Holiday Treats? What’s The Best Choice For Your Pet?

One of the biggest challenges during the holidays is eating healthy while overwhelmingly indulging in various treats and goodies. Cookies and candies loaded with sugars, bright colors and great flavors tax adults and children’s digestion as well.

Our pets, also regarded as one of our most cherished family members are included in these holiday celebrations. As a result, thousands of holiday treats are offered for us to expand the holiday experience to our pets. Similar to products for humans, most of these goodies do not fit a healthy criteria and can lead to excessive behavioral issues as well.

In addition to all the “junk” in these holiday treats, we must be concerned with the extra body fat it can produce.

Most pet owners look for holiday cookies, dog biscuits, and other “sweet” treats. Since dogs and cats are carnivores, extra carbohydrates from these treats add to digestive stress that can cause problems with colitis, irritable bowel syndrome, pancreatitis, and even diabetes. There’s nothing worse than a pet with diarrhea and vomiting while we are entertaining during the holidays, let alone expensive, avoidable trips to the veterinary ER.

Here are a few tips in keeping the holiday spirit joyous and healthy for our pets and ourselves.

Treats and cookies that contain sugars, grains (wheat flour, oatmeal, chocolate, and such) should be avoided. For dogs and cats, meat treats like jerky, freeze dried meats, fish, and even fresh meats are great treats. If you are already regularly feeding a kibble type food, you may want to limit the fresh meat treats as these can cause some temporary intestinal cleansing and loose stools.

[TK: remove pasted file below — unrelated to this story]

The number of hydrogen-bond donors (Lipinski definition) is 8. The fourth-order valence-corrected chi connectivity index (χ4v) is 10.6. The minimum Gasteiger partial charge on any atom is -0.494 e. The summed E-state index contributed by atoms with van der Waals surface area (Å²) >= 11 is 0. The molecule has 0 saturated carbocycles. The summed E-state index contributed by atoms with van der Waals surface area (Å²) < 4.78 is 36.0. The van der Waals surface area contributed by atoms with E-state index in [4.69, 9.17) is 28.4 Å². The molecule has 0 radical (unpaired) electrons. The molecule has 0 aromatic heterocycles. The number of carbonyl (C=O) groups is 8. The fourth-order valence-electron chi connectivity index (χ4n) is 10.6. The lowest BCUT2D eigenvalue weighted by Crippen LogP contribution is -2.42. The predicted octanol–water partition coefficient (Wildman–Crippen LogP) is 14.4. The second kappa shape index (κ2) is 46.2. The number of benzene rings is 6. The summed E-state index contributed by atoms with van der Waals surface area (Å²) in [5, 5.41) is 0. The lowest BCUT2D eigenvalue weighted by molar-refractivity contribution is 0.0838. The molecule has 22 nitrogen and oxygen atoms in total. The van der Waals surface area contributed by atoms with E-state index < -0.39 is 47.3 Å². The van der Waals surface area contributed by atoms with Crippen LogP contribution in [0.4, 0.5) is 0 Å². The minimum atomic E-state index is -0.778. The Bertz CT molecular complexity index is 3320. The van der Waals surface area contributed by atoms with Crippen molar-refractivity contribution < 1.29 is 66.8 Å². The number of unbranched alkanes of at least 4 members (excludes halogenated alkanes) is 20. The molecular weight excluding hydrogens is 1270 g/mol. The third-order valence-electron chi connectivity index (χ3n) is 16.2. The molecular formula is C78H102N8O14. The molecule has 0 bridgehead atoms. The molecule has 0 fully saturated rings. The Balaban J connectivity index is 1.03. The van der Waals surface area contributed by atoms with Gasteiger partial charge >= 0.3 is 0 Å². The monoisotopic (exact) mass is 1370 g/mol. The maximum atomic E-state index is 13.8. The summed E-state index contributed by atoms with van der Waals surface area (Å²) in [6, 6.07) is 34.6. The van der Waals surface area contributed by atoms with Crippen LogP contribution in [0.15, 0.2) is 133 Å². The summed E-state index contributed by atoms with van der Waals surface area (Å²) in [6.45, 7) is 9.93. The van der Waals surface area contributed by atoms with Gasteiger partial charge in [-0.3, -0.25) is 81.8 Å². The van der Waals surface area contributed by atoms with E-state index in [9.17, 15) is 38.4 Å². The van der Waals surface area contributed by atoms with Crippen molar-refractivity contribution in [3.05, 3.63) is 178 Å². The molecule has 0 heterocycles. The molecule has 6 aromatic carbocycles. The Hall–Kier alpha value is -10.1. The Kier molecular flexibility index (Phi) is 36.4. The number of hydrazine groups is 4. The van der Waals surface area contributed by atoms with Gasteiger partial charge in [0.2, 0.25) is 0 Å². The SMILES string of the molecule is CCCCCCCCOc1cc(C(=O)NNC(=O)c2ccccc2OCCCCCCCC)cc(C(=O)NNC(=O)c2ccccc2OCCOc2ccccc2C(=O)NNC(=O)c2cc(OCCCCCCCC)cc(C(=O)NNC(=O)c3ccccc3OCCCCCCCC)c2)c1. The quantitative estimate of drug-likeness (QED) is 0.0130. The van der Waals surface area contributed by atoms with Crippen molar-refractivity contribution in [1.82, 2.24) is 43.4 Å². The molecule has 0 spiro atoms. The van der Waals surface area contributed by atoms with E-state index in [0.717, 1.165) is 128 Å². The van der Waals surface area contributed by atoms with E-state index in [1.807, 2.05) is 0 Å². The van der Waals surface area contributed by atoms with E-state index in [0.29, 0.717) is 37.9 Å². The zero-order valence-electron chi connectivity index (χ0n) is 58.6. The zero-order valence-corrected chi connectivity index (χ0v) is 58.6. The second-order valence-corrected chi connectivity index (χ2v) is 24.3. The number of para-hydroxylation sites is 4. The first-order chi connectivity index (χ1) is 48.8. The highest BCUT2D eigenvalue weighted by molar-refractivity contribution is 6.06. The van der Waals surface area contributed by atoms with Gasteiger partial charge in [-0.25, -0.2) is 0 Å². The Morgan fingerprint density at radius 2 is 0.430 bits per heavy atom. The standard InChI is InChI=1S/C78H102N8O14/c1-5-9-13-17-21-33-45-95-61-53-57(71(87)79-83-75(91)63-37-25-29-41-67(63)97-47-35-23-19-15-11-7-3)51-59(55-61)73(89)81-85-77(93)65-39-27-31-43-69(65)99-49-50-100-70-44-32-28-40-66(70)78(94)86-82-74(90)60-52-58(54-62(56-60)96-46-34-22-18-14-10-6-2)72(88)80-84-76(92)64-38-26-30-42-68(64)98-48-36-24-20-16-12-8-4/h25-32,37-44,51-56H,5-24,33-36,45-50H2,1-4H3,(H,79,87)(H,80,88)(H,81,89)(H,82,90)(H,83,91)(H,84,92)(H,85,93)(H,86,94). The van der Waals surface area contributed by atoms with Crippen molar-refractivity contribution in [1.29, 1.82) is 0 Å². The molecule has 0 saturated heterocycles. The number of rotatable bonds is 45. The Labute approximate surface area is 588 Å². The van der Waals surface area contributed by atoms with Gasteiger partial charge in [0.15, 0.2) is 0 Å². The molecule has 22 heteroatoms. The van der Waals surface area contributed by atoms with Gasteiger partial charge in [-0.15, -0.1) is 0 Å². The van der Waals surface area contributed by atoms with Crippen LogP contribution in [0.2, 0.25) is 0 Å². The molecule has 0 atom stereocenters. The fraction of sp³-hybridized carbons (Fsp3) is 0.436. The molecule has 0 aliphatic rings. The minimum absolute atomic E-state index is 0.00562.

If sharing your holiday meal, understand that a carnivore digestive system is designed to digest raw or lightly cooked meat. Highly cooked fat and skin on the holiday turkey will most likely cause some very unpleasant gastric eruptions which most would want to avoid. A few chunks of turkey breast or meat are usually fine. Again, kibble-fed animals usually have more problems as the body will cleanse the lower quality kibble to allow for the nutrients in real food. Be careful not to offer or let any of those cooked poultry bones slip off the dinner table. These types of bones are very porous and will splinter easily with the potential to get lodged in the throat or digestive tract of a pet. Results of this could be disastrous.

Other great holiday treats for your pet can include quality meat based chew treats and the new, healthy frozen yogurts with ingredients like sweet potato, banana, and blueberries. If you choose to share some of your sweet potatoes or vegetables with your pet, be sure to watch your ingredients to make sure there has not been any sugar or salt added in.

Now, if your pet develops that upset tummy along with you, don’t panic. Many minor problems can be handled at home with a little common sense and a few home remedies. You and your pet should limit food intake to let the tummy rest. Herbal teas, like Valerian Root and Chamomile in place of water will settle the stomach as will easy to digest foods such as yogurt and eggs. Loose bowel can often be corrected with a bit of pumpkin or sweet potato added to the next meal or even given as a treat.

We do want to strongly add a note of caution, watch your trash cans and pails. Also keep an eye on those sweet little children who love to share their food with their furry playmates. Pets have a habit of looking for foods that their bodies may crave and will over-indulge if the leftovers are easily available. Also in cases of severe gastric distress, consult with your veterinarian or better yet, a holistic health provider to find a natural solution.

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